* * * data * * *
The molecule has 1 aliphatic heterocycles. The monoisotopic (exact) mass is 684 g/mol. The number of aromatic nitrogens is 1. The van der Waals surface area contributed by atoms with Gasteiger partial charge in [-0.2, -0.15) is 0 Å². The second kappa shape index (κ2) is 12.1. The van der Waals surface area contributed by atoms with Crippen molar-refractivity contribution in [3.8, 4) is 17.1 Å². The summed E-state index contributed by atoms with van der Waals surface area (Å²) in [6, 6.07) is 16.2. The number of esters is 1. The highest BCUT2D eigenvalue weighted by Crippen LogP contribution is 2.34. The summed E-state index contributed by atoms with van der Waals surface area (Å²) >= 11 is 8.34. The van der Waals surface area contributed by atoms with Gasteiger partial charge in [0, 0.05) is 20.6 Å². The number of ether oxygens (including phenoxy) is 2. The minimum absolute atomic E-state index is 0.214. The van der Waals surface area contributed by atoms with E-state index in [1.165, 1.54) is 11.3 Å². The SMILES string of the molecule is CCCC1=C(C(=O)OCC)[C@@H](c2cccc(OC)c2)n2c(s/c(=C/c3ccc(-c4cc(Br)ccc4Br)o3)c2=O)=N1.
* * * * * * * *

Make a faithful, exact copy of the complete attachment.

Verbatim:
The molecule has 1 aliphatic heterocycles. The monoisotopic (exact) mass is 684 g/mol. The number of aromatic nitrogens is 1. The van der Waals surface area contributed by atoms with Gasteiger partial charge in [-0.2, -0.15) is 0 Å². The second kappa shape index (κ2) is 12.1. The van der Waals surface area contributed by atoms with Crippen molar-refractivity contribution in [3.8, 4) is 17.1 Å². The summed E-state index contributed by atoms with van der Waals surface area (Å²) in [6, 6.07) is 16.2. The number of esters is 1. The highest BCUT2D eigenvalue weighted by Crippen LogP contribution is 2.34. The summed E-state index contributed by atoms with van der Waals surface area (Å²) >= 11 is 8.34. The van der Waals surface area contributed by atoms with Gasteiger partial charge in [0, 0.05) is 20.6 Å². The number of ether oxygens (including phenoxy) is 2. The minimum absolute atomic E-state index is 0.214. The van der Waals surface area contributed by atoms with E-state index in [1.165, 1.54) is 11.3 Å². The SMILES string of the molecule is CCCC1=C(C(=O)OCC)[C@@H](c2cccc(OC)c2)n2c(s/c(=C/c3ccc(-c4cc(Br)ccc4Br)o3)c2=O)=N1.